Menopause and genetics - what role our genes play

When I was pregnant with my first child, I did a small interview with my mother about how she handled both pregnancy and birth. That way, I asked a lot of questions and prepared myself for the birth. I was very fascinated by the story of my own birth, knowing that some aspects of pregnancy and birth can be hereditary. Pregnancy and birth eventually became something I worked with for many years, both as a doula (the Greek word for support woman before, during and after birth) and as a prophylaxis guide. Today, after giving birth to four children and at the age of 50, I'm approaching menopause. However, it was actually only today that I asked my mum about how she experienced the menopause. To be honest, I don't understand why I waited so long. Admittedly, I have acquired a lot of knowledge in various ways and feel partly prepared, but facing menopause is also a bit like waiting for a guest who you know will definitely knock on the door one day, but you have no idea when. Even though my mum has experienced menopause, it doesn't mean that I will experience it in the same way. In addition, each generation has its own unique 'menopause tips' and recommendations. Understanding how menopause can be affected by both genes and lifestyle is like putting together a big jigsaw puzzle. My mother's story has given me some valuable pieces to my own preparation for this phase of life. Research suggests that some symptoms and experiences may be genetic, which emphasizes the importance of sharing and comparing these personal stories. By collecting these stories, we can gain a deeper understanding of how menopause can vary between generations, while recognizing the unique challenges and experiences each woman faces ❤️



Our genetic code is like a book full of mysteries, with each chapter telling us something about our health, our appearance and even when major life changes, such as menopause, can occur. Scientists have long sought to understand these clues, and a groundbreaking 2015 study published in Nature Genetics has shed light on this very area.


In this in-depth study, the research team from InterLACE, an international research network dedicated to women's health, examined the genomes of more than 70,000 women. Using cutting-edge gene mapping technology, they found specific parts of our DNA, known as genetic regions or loci, that play a crucial role in the timing of menopause. These parts of our DNA are like important toolboxes that control everything from how we repair DNA damage to how efficiently our immune system works.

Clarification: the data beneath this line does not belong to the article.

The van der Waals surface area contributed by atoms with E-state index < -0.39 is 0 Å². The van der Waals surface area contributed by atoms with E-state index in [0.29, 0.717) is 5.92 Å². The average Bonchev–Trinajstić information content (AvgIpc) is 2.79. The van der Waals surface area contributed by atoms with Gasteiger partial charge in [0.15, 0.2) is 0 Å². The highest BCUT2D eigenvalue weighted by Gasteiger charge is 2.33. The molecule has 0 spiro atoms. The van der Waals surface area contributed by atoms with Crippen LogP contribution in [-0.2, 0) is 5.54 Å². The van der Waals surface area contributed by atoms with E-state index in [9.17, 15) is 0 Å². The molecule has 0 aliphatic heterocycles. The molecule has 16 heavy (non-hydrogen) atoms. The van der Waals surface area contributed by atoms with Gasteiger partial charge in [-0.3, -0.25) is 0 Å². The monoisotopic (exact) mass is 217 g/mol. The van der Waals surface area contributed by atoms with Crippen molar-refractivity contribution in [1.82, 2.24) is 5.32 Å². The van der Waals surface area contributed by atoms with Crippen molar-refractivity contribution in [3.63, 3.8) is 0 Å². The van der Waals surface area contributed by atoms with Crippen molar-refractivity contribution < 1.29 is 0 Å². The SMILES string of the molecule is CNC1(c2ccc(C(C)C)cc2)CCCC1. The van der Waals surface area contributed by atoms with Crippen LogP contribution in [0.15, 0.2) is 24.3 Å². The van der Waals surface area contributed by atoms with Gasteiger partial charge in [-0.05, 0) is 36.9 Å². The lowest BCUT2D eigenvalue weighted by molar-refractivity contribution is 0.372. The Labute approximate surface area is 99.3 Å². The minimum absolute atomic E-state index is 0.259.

🌸 Why is this important?

Well, firstly, it shows a direct link between our genes and when we reach menopause. The study lends scientific support to the idea that our genetic makeup influences the timing of this important life change. So if you've ever wondered why some women reach menopause earlier than others, the answer may lie partly in their DNA. This is because our genetic 'toolbox' is crucial to our body's ability to repair damaged DNA, a continuous process that keeps our cells healthy and functioning well. If these systems are working optimally, they may contribute to the later onset of menopause. On the other hand, genetic variations that affect these processes can lead to an earlier menopause.


🌸 What does it mean to you

If you have a mother or grandmother who entered menopause early, it may be an indication that you are also genetically predisposed to this. It's not an absolute prediction, but a possible clue to your own bodily journey through life. Knowledge also empowers. By understanding that our genes play a role in menopause, we can become more aware of other factors we can control, such as lifestyle, diet and physical activity, to best support the body through this transition. Research into genetics and menopause is still in an expansive phase, and each new discovery contributes to a deeper understanding of how we can navigate through this phase in a more conscious and prepared way. By embracing both the science and our individual journey, we can face menopause with openness and preparation, ready to take care of our bodies and minds in the best possible way ❤️


Read the blog Find out if you are in premenopause here!